It seems like every other day, Rep. Alexandria Ocasio-Cortez is making headlines, good and bad. Recently, the freshman Congresswoman set her sights on Wall Street along with Bernie Sanders in the hopes of getting rid of the ever-increasing credit card interest rates. Now, she is zeroing in on Gilead’s CEO Daniel O’Day.
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O’Day appeared before Congress after concerns arose with the pricing model the company uses for its HIV medicine Truvada, The Hill reported. “You’re the CEO of Gilead. Is it true that Gilead made $3 billion in profits from Truvada in 2018?” Ocasio-Cortez asked O’Day.
“$3 billion in revenue,” he responded. “The current list price is $2,000 a month in the United States, correct?” she asked in reference to Truvada.
“It’s $1,780 in the United States,” O’Day clarified. “Why is it $8 in Australia?” AOC asked. “Truvada still has patent protection in the United States and in the rest of the world it is generic,” O’Day explained, adding, “It will be generically available in the United States as of September 2020.”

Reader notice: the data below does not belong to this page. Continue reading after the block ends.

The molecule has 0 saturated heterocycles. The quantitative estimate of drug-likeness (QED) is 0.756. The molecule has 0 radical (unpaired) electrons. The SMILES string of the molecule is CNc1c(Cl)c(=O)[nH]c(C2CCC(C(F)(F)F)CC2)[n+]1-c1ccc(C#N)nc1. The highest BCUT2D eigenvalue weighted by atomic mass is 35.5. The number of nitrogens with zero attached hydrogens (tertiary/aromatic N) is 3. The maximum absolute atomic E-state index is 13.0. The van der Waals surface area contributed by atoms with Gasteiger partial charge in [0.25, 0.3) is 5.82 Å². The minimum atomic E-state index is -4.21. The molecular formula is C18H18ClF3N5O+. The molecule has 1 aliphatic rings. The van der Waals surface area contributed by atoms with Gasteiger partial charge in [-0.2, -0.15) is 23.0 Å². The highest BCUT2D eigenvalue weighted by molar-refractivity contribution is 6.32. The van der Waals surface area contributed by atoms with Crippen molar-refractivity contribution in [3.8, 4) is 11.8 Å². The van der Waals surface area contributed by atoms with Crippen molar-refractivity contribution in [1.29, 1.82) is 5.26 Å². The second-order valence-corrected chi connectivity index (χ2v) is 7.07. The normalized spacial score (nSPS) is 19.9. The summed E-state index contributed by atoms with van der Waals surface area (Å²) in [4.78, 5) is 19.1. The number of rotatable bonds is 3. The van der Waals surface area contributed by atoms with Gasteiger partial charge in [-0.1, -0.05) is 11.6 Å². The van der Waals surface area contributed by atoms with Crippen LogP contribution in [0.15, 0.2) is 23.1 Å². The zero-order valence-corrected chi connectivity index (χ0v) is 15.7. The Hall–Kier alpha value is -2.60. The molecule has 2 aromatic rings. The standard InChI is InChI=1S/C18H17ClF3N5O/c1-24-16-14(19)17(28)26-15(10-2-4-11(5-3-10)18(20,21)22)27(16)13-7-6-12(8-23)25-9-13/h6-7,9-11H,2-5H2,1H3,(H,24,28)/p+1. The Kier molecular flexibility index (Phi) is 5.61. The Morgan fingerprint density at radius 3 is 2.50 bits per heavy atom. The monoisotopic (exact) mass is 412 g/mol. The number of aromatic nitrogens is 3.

“I think it’s important here that we notice that we the public, we the people, developed this drug. We paid for this drug, we lead and developed all the patents to create Prep and then that patent has been privatized despite the fact that the patent is owned by the public, who refused to enforce it,” Ocasio-Cortez responded.
“There’s no reason this should be $2,000 a month. People are dying because of it and there’s no enforceable reason for it,” she added before she ended her time.
The CDC helped create Truvada. The drug was funded by San Franciso-based AIDS researcher Robert Grant, according to Business Insider. O’Day’s company has made over $3 billion off the drug in the last year, while the U.S. government who patented the drug, hasn’t seen a dime.
In fact, the company does not recognize the U.S. government’s patent, but this could change as the ownership rights to the drug will expire in 2021.
Source: The Tribunist